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Storeon: An Event-Based State Manager for Velo

 Corvid changed its name to Velo.


In the article, “State management in Corvid,” Shahar Talmi brings up a question about controlling app states in Velo. If you’re not familiar with Velo, it’s a development platform running on Wix that allows you to quickly and easily develop web applications.

Accurately controlling the state of any app is a really big problem. If you have many component dependencies or need to handle constant user interactions, you’re going to suffer a bit when you want to eventually add a new feature or scale your application.

In this article, I share my solution — a very tiny library called Storeon (it’s only 180 bytes) that features an easy interface. So, I wrote a wrapper for integration with Velo. As a result, we have the state manager storeon-velo, and it’s less than 90 lines of code.

You may also like: Angular Tutorial: State Management With NgRx.

How it Works

We will create a traditional study app with counters. I will use two counters to help provide a better demonstration.

At first, we need to install the library from Package Manager.

Package Manager panel in Wix editor, installing storeon-velo

Then, we can create one more file for store initialization in the public folder.

We will write our business logic in the public/store.js file.

Storeon’s state is always an object; it canʼt be anything else. Itʼs a small limitation and not too important to us, but we have to remember it.


So, we created a store in the public folder and exported from there with four methods. In the second part, we will create our UI, and we will write logic to change the state.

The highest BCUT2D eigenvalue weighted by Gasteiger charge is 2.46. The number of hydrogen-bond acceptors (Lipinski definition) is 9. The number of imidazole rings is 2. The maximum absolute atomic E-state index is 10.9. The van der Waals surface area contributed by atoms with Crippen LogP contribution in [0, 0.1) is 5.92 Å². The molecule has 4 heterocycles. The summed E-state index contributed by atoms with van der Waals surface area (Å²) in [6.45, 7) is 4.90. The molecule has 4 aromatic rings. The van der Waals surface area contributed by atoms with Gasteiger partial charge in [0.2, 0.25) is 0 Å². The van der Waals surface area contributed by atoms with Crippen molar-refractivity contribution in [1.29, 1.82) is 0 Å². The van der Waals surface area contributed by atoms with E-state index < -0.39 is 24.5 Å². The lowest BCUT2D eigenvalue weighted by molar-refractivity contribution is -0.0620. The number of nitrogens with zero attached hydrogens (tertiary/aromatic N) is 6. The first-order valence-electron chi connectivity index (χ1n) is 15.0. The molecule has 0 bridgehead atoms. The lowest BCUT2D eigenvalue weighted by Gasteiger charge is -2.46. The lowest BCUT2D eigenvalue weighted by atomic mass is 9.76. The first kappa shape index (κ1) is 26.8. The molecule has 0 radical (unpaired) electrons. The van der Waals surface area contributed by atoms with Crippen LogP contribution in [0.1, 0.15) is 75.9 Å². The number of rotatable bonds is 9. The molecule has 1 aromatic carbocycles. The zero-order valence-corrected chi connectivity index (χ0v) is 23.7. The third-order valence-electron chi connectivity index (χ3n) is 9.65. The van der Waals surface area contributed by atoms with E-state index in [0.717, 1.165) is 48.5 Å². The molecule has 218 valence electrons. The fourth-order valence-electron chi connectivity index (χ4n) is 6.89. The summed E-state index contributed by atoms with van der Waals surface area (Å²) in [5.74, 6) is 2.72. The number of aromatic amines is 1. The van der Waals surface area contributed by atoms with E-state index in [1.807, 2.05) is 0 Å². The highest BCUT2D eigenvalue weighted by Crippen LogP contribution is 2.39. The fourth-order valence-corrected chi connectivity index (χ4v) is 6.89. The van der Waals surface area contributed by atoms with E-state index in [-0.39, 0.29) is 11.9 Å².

Letʼs add two text elements to display our counter value and four buttons for event increments/decrements.

Creating two counter components

Creating two counter components

Of course, we have to import the store methods from the public file to the page’s code:

import { dispatch, connect, connectPage } from 'public/store'; 

With connect("key", callback), we can subscribe to any store properties, and the callback function will run when the page is loaded and each time the listed property changes.

The connectPage(callback) is a wrapper around $w.onReady(callback). With dispatch(event, [data]), we will emit events.

Page Code



The function, createStore(modules), accepts a list of modules. We can create different functions to split business logic into our app. Letʼs look at a few examples.

Example 1: Synchronization in the app state with the wix-storage memory API:

Example 2: Tracking an event to external analytics tools with wixWindow.trackEvent():

Example 3: Combining modules:


As you can see, we were able to quickly implement our state management solution with a minimal amount of code. Of course, due to data binding in Velo, you normally don’t have to worry about state management. However, in more complex applications, the issue can become more difficult, and state management will become more challenging to handle.

State management can be a tricky problem, but Storeon offers a simple, yet robust solution. In addition, Velo allows us to quickly implement this in our application, all while focusing on code and not having to spend time dealing with other issues. 



Further Reading

This article originally published on https://shoonia.site

Credit: Source link

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